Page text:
The Irish brewing industry, c. 1780-1930: an archaeology

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Harris, Caen
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University College Cork
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From the late-18th to the early 20th centuries, the Irish brewing industry underwent an extended process of transformation. This extended period saw the early industrialisation of several Irish breweries in the late-18th and early 19th centuries. This was followed by the continued concentration of the industry towards ever greater units of production in the 19th century and the rise of Guinness, in particular from the 1830s on, a brewery that had expanded to become both the most-substantial industrial concern in Ireland and the world’s most-productive brewery before the close of the 19th century. The process of transformation that the industry witnessed during the extended period under consideration laid the foundations for the makeup of the Irish brewing industry today, where the bulk of production is confined to one truly international-scale brewery. While previous histories have aimed to further our knowledge on the various factors that led to this transformation, they have been somewhat limited in their scope. This is owing to the relatively under-studied nature of many of the breweries that produced in Ireland during the period. This thesis, which is grounded in the discipline of industrial archaeology, is intended to fill many of the considerable gaps in our knowledge of the industry’s development during an extended timeframe that was key in Ireland’s wider economic, industrial, social and political development.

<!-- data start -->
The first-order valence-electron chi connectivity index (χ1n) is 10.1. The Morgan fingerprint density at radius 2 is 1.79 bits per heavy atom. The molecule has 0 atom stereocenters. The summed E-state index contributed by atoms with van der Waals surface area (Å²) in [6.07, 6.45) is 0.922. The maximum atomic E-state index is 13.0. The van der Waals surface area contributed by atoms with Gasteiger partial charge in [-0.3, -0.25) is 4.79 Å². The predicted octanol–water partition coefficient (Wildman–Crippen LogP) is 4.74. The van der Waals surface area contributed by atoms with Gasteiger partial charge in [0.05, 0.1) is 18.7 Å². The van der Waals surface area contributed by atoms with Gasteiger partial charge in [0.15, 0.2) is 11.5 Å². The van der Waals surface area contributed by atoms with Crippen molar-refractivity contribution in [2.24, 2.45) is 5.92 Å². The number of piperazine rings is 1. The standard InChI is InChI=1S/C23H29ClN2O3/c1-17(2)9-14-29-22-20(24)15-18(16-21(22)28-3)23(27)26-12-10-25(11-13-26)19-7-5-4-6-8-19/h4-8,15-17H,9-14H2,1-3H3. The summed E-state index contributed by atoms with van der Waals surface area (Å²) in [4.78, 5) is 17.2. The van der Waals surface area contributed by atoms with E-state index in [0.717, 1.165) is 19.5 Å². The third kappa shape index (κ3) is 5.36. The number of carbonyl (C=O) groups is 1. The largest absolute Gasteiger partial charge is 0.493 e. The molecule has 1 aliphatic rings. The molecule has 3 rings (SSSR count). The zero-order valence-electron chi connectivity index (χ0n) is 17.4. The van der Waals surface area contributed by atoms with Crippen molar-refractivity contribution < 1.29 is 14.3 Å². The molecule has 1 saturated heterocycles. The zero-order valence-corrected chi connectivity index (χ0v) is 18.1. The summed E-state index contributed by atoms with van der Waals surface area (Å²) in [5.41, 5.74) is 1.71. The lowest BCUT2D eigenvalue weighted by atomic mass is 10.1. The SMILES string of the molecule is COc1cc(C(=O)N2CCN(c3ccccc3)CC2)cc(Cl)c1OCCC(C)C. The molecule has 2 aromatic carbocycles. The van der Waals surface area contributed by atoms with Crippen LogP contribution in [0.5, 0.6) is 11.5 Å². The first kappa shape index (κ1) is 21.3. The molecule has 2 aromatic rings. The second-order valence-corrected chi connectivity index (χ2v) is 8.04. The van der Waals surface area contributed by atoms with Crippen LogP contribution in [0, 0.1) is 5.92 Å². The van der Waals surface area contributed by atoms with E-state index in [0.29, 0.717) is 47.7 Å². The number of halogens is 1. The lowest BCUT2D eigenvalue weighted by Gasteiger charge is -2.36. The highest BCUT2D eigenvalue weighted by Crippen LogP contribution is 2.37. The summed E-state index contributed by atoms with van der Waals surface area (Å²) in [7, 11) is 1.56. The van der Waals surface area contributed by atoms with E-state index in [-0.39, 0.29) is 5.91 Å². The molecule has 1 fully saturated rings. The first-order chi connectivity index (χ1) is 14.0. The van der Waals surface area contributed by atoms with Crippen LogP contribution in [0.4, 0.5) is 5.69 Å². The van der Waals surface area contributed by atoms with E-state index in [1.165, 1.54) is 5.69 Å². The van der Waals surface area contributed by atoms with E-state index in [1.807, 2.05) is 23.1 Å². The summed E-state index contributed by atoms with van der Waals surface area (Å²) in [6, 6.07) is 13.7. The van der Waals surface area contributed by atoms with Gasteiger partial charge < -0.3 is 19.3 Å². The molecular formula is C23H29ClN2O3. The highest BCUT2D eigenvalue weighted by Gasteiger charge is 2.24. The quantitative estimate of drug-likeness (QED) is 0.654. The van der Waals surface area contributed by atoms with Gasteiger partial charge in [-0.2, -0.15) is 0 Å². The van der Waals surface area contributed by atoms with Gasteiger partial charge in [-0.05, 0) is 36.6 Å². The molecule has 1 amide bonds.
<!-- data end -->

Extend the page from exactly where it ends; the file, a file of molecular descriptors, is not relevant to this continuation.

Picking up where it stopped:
Archaeology , Industrial archaeology
Harris, C. 2020. The Irish brewing industry, c. 1780-1930: an archaeology. PhD Thesis, University College Cork.
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